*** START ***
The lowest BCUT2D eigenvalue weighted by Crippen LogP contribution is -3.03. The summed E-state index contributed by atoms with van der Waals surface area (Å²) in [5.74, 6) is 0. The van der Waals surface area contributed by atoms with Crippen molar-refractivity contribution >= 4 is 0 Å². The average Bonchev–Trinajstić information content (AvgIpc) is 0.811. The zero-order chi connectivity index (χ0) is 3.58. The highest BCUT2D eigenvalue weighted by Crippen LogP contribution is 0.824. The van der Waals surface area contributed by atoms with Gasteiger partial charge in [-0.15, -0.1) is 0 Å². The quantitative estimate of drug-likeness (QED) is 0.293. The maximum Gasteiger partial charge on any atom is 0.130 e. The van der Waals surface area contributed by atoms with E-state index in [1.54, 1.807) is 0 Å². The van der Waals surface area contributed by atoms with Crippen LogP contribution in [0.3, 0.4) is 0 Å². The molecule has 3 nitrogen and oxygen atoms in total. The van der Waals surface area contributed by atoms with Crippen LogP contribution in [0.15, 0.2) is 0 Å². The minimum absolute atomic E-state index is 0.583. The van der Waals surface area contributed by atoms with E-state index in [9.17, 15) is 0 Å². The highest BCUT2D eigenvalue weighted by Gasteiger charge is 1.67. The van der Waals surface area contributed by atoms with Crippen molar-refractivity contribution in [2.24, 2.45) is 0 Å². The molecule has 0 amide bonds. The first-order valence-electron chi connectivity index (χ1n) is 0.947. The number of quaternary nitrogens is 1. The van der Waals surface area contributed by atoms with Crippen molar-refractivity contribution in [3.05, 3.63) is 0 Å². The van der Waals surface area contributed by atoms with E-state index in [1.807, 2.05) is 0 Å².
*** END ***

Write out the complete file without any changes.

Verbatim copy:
The lowest BCUT2D eigenvalue weighted by Crippen LogP contribution is -3.03. The summed E-state index contributed by atoms with van der Waals surface area (Å²) in [5.74, 6) is 0. The van der Waals surface area contributed by atoms with Crippen molar-refractivity contribution >= 4 is 0 Å². The average Bonchev–Trinajstić information content (AvgIpc) is 0.811. The zero-order chi connectivity index (χ0) is 3.58. The highest BCUT2D eigenvalue weighted by Crippen LogP contribution is 0.824. The van der Waals surface area contributed by atoms with Gasteiger partial charge in [-0.15, -0.1) is 0 Å². The quantitative estimate of drug-likeness (QED) is 0.293. The maximum Gasteiger partial charge on any atom is 0.130 e. The van der Waals surface area contributed by atoms with E-state index in [1.54, 1.807) is 0 Å². The van der Waals surface area contributed by atoms with Crippen LogP contribution in [0.3, 0.4) is 0 Å². The molecule has 3 nitrogen and oxygen atoms in total. The van der Waals surface area contributed by atoms with Crippen LogP contribution in [0.15, 0.2) is 0 Å². The minimum absolute atomic E-state index is 0.583. The van der Waals surface area contributed by atoms with E-state index in [9.17, 15) is 0 Å². The highest BCUT2D eigenvalue weighted by Gasteiger charge is 1.67. The van der Waals surface area contributed by atoms with Crippen molar-refractivity contribution in [2.24, 2.45) is 0 Å². The molecule has 0 amide bonds. The first-order valence-electron chi connectivity index (χ1n) is 0.947. The number of quaternary nitrogens is 1. The van der Waals surface area contributed by atoms with Crippen molar-refractivity contribution in [3.05, 3.63) is 0 Å². The van der Waals surface area contributed by atoms with E-state index in [1.807, 2.05) is 0 Å².